World Map of Ravenna-2
In the middle of the 7th century an anonymous cleric from Ravenna, Italy wrote a description of the world in five books. Though entirely the result of compilation, according to J.K. Wright this cosmography is in many respects the most elaborate and interesting geographical book dating from the early medieval West. The sources quoted and utilized are extremely varied, including the Bible, "Jordanis" [Jordandes], Orosius, Isidore, pagan authors such as Porphyry, Iamblichus, Aristarchus and Lollianus, Ptolemy (whom he styles erroneously 'King of the Macedonians in Egypt'), and possibly the Tabula Peutingeriana (Slide #120), in addition to a number of Greek, Roman and Gothic writings otherwise unknown. The unknown author most frequently cited is a Roman cosmographer of the name of Castorius. The citations, names and extracts from Castorius correspond very closely to the legends on the Tabula Peutingeriana and have led scholars such as Konrad Miller to the conclusion that the latter represents the work of Castorius (presumably a Roman cosmographer of the 3rd century).
Many scholars have presumed that a map of the world accompanied this Ravenna treatise, even though none has survived. Yet the map of the Ravennese, if it was ever really executed, must have been very different from such itinerary-type plans as the Tabula Peutingeriana, considering the anonymous geographer's written descriptions. Was it round, square, oval, or of some other shape ? Was it planned from a center at Jerusalem, Constantinople, or Ravenna itself ? Or was it, after all, only the work of the Castorius whom the Ravennese so constantly quotes, and who was possibly the the compiler of a pictorial itinerary of the classical pattern ? Included here are two attempts at a reconstruction of the "map of the anonymous geographer from Ravenna", the first from the facsimile atlas of Professor Miller, the second from Beazley with a Ravenna-centered oval reconstruction modified from that by Avezac. Kiepert has given, in Pinder and Parthey's edition of the Ravennese, a circular restoration, with Jerusalem in the center; Marinelli (Erdkunde, 71-74) has argued very skillfully for a middle point at Constantinople; while Lelewel believes that the map of the Ravennese was right-angled.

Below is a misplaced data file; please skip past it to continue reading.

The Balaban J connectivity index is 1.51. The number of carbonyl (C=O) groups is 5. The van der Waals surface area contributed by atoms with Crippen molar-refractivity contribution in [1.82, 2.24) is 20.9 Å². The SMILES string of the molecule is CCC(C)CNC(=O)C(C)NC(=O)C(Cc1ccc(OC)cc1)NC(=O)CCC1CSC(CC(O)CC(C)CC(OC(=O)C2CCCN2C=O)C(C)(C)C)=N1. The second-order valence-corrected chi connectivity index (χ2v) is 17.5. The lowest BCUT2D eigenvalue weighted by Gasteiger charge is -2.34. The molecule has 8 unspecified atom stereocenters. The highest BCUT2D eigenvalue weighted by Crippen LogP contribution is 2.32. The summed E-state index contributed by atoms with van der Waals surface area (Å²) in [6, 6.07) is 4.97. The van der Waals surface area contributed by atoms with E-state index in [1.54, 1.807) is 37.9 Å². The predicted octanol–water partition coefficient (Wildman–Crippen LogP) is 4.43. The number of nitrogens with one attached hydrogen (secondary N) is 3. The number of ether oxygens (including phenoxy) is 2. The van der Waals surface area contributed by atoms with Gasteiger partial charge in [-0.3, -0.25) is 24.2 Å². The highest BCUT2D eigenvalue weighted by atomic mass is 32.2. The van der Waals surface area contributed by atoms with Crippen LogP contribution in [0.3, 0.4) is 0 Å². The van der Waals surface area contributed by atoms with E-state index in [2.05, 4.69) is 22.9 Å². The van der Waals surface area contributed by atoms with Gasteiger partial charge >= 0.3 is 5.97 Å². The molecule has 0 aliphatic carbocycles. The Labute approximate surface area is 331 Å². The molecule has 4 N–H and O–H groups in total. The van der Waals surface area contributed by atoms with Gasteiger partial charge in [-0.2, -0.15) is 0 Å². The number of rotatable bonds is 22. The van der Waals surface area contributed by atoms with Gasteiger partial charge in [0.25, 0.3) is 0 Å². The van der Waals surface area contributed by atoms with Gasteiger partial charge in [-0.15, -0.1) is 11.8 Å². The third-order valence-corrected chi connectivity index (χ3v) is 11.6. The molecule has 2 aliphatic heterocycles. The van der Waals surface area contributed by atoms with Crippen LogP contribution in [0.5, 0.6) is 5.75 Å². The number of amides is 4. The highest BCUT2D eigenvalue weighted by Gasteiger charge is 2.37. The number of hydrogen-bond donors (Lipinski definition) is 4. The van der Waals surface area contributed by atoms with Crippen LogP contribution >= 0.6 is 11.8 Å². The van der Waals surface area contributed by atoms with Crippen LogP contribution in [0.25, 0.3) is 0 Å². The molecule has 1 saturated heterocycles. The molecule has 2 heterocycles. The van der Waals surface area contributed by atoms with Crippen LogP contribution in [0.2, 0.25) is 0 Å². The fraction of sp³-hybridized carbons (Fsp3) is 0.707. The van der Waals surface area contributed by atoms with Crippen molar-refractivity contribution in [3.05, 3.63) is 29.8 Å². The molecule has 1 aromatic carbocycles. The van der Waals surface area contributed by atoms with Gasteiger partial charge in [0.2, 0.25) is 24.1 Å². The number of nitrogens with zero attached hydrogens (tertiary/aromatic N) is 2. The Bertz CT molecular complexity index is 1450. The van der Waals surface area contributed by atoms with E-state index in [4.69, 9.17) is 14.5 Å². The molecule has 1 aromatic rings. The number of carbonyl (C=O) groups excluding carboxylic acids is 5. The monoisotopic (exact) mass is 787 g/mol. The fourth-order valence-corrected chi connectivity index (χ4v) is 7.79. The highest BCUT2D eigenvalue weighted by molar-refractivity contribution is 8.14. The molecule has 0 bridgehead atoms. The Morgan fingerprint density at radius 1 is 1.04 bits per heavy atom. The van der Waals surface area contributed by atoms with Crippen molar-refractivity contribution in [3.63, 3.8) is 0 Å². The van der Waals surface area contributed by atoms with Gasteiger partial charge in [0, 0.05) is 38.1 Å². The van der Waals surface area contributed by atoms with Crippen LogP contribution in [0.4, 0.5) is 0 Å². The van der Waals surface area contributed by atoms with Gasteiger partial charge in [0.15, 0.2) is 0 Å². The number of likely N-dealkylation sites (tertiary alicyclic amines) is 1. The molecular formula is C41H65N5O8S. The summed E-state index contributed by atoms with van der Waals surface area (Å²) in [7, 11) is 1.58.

The main importance of the work of the anonymous geographer from Ravenna in relation to the geography of the Crusading age lies in the fact that a large portion of it was included in a compilation made by a Guido in 1119 (Slide #216).
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Very good information.
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